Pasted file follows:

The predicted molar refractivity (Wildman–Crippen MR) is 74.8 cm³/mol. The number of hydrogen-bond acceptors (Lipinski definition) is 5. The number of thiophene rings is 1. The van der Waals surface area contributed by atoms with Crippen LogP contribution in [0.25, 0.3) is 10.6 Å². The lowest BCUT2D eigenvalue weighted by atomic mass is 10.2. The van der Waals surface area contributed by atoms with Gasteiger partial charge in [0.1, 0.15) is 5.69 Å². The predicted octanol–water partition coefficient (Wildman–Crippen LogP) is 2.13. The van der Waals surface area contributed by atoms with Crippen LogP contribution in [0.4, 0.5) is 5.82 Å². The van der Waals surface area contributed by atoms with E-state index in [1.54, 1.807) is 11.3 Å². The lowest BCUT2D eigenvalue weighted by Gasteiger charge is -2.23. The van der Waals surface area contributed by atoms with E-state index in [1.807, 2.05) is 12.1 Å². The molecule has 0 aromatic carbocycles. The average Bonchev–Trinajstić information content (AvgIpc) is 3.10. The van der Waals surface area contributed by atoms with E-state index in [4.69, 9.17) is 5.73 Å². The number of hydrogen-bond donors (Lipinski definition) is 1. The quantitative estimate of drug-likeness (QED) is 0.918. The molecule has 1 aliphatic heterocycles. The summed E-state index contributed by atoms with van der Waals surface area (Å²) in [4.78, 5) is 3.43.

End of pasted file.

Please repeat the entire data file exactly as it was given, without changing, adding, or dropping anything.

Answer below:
The predicted molar refractivity (Wildman–Crippen MR) is 74.8 cm³/mol. The number of hydrogen-bond acceptors (Lipinski definition) is 5. The number of thiophene rings is 1. The van der Waals surface area contributed by atoms with Crippen LogP contribution in [0.25, 0.3) is 10.6 Å². The lowest BCUT2D eigenvalue weighted by atomic mass is 10.2. The van der Waals surface area contributed by atoms with Gasteiger partial charge in [0.1, 0.15) is 5.69 Å². The predicted octanol–water partition coefficient (Wildman–Crippen LogP) is 2.13. The van der Waals surface area contributed by atoms with Crippen LogP contribution in [0.4, 0.5) is 5.82 Å². The van der Waals surface area contributed by atoms with E-state index in [1.54, 1.807) is 11.3 Å². The lowest BCUT2D eigenvalue weighted by Gasteiger charge is -2.23. The van der Waals surface area contributed by atoms with E-state index in [1.807, 2.05) is 12.1 Å². The molecule has 0 aromatic carbocycles. The average Bonchev–Trinajstić information content (AvgIpc) is 3.10. The van der Waals surface area contributed by atoms with E-state index in [4.69, 9.17) is 5.73 Å². The number of hydrogen-bond donors (Lipinski definition) is 1. The quantitative estimate of drug-likeness (QED) is 0.918. The molecule has 1 aliphatic heterocycles. The summed E-state index contributed by atoms with van der Waals surface area (Å²) in [4.78, 5) is 3.43.